Date of Award


Degree Type


Degree Name

Doctor of Philosophy (PhD)




This project combines social-science methodology with a narrative critical reading strategy in order to explore the use of slave language in the Gospel of Matthew. I argue that the core of Matthew's slave metaphors is not the rendering of service (to God or to others) or “slave” as an honorific title but rather "slavery" serves primarily as a metaphor for obedience and radical humility. Adopting sociologist Orlando Patterson's definition for slavery as a base model, I show that Matthew's portrayal of enslaved characters tends to conform to the prevailing views of the larger Hellenized Roman world (that is, slavery is marked by domination, natal alienation, and a lack of honor). I then use Matthew's own portrayal of enslaved persons/slavery as the hermeneutical lens through which the audience should understand this gospel's three slave metaphors (believers as slaves to God, as slaves to Christ, and as slaves to one another). The introductory chapters set out the project's methodological framework (chapter 1) and then survey the history of scholarship on first-century slavery in Roman, Jewish, and Christian contexts (chapter 2). The next two chapters establish that Matthew's characterization of enslaved persons conforms to Patterson's model, looking first at enslaved characters in the narrative passages (chapter 3) and then in the narrative parables (chapter 4). After a brief excursus on slave language in biblical quotations, the final chapter utilizes Matthew's image of enslaved characters and slavery, established in chapters 3"4, as the basis for interpreting the gospel's slave metaphors.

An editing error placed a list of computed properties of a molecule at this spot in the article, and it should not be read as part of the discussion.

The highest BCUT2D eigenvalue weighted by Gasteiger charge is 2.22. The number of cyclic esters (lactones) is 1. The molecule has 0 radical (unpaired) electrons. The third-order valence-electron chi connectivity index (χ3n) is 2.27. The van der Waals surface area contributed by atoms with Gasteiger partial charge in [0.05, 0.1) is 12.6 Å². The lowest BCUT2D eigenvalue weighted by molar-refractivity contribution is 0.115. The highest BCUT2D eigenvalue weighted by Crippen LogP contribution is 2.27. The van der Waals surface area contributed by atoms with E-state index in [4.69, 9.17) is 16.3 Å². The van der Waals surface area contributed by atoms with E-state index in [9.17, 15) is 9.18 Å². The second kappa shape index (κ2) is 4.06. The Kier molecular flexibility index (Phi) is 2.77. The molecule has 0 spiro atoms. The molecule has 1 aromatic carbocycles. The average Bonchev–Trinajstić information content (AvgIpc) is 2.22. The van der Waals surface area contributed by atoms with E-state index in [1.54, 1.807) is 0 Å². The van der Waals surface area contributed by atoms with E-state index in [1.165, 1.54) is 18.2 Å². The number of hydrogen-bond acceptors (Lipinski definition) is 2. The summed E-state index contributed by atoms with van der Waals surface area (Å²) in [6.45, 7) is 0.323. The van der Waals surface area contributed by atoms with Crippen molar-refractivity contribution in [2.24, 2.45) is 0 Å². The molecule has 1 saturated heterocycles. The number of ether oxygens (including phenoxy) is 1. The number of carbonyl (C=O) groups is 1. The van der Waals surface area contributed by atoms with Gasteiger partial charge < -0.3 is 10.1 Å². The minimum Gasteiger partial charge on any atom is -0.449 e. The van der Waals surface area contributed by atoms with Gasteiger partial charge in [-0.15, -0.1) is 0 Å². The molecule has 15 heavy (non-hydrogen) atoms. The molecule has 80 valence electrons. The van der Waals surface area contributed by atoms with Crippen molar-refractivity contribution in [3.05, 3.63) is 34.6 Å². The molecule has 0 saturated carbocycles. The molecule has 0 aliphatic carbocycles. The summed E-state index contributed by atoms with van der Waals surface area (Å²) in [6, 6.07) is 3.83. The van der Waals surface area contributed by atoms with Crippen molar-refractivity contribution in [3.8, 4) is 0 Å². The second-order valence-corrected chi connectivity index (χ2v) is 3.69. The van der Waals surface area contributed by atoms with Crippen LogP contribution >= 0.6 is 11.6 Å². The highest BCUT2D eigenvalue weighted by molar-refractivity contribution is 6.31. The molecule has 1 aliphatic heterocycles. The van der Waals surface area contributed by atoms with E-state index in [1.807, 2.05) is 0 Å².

Creative Commons License

Creative Commons Attribution-Noncommercial-No Derivative Works 3.0 License
This work is licensed under a Creative Commons Attribution-Noncommercial-No Derivative Works 3.0 License.